great warmth and earnestness of feeling: to speak with great fervor.
intense heat.

Also especially British, fer·vour.

Origin of fervor

1350–1400; Middle English fervo(u)r < Anglo-French < Latin fervor heat (see fervent, -or1)

Synonyms for fervor

Dictionary.com Unabridged Based on the Random House Unabridged Dictionary, © Random House, Inc. 2019

Examples from the Web for fervor

Contemporary Examples of fervor

Historical Examples of fervor

  • He loved good horses with all the fervor of his own strong, simple, honest nature.


    W. A. Fraser

  • His eyes shone, and his face flushed with the fervor of his theme.

  • I had loved the man so eagerly and intensely—with such warmth, fervor, and humility.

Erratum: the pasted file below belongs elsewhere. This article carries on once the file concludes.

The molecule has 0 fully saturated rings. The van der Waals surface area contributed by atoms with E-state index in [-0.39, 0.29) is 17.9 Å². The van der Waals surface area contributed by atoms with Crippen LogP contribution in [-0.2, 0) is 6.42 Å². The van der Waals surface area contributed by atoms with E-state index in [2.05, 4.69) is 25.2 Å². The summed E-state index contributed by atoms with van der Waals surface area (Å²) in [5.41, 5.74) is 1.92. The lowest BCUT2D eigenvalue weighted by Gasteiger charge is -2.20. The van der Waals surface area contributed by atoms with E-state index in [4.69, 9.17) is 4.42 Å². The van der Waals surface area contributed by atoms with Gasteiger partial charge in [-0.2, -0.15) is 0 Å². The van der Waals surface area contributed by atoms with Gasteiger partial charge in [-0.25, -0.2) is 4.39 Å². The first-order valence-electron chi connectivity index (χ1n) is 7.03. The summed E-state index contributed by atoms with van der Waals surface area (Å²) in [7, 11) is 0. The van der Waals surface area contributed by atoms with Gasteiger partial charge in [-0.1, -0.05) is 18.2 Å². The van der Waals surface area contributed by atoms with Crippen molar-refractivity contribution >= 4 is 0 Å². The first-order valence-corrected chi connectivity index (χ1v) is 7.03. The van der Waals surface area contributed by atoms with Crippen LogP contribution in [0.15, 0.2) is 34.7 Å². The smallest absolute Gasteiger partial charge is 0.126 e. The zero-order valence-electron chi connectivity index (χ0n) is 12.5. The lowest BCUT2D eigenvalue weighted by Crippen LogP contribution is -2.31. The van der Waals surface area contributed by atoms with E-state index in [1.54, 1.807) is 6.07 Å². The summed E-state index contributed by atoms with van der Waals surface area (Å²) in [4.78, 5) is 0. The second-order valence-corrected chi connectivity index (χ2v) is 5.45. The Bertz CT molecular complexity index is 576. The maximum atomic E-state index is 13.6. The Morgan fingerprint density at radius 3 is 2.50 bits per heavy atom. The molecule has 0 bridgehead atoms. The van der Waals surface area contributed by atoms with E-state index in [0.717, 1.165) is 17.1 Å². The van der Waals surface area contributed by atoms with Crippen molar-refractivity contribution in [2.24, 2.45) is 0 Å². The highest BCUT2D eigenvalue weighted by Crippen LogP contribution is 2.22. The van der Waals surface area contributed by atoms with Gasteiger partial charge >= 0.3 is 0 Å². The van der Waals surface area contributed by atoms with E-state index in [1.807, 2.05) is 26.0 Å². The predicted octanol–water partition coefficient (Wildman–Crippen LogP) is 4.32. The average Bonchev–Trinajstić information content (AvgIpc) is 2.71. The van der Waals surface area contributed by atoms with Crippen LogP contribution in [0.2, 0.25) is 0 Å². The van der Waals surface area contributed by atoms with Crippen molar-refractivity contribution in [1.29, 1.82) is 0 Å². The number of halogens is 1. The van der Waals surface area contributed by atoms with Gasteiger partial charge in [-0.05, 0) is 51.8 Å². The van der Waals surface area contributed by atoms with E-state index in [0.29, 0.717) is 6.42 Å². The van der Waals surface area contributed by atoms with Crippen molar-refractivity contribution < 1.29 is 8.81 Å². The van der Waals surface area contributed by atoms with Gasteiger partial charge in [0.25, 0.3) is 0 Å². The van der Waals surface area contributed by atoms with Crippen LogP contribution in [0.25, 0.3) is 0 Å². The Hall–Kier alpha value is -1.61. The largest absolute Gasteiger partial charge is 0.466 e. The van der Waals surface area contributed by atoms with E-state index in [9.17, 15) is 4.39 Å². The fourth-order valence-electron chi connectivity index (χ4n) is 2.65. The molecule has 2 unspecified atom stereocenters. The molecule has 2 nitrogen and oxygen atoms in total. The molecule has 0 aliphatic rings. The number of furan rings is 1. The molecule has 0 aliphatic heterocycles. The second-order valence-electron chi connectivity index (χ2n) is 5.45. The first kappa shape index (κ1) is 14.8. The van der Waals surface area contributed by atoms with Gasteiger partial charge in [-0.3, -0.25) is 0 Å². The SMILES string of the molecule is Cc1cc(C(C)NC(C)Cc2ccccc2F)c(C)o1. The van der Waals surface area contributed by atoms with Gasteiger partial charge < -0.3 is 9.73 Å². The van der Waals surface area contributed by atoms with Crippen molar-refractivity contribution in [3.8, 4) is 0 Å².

The First Violin

    Jessie Fothergill

  • Or was it the natural effect of Divine love, or fervor of devotion in these persons?

    The Phantom World

    Augustin Calmet

  • The fervor of his words touched her, for she felt that they were sincere.

    Tales From Two Hemispheres

    Hjalmar Hjorth Boysen

Word Origin and History for fervor

mid-14c., "warmth or glow of feeling," from Old French fervor (Modern French ferveur) "heat, enthusiasm, ardor, passion," from Latin fervor "a boiling, violent heat; passion, ardor, fury," from fervere "to boil" (see brew).

Online Etymology Dictionary, © 2010 Douglas Harper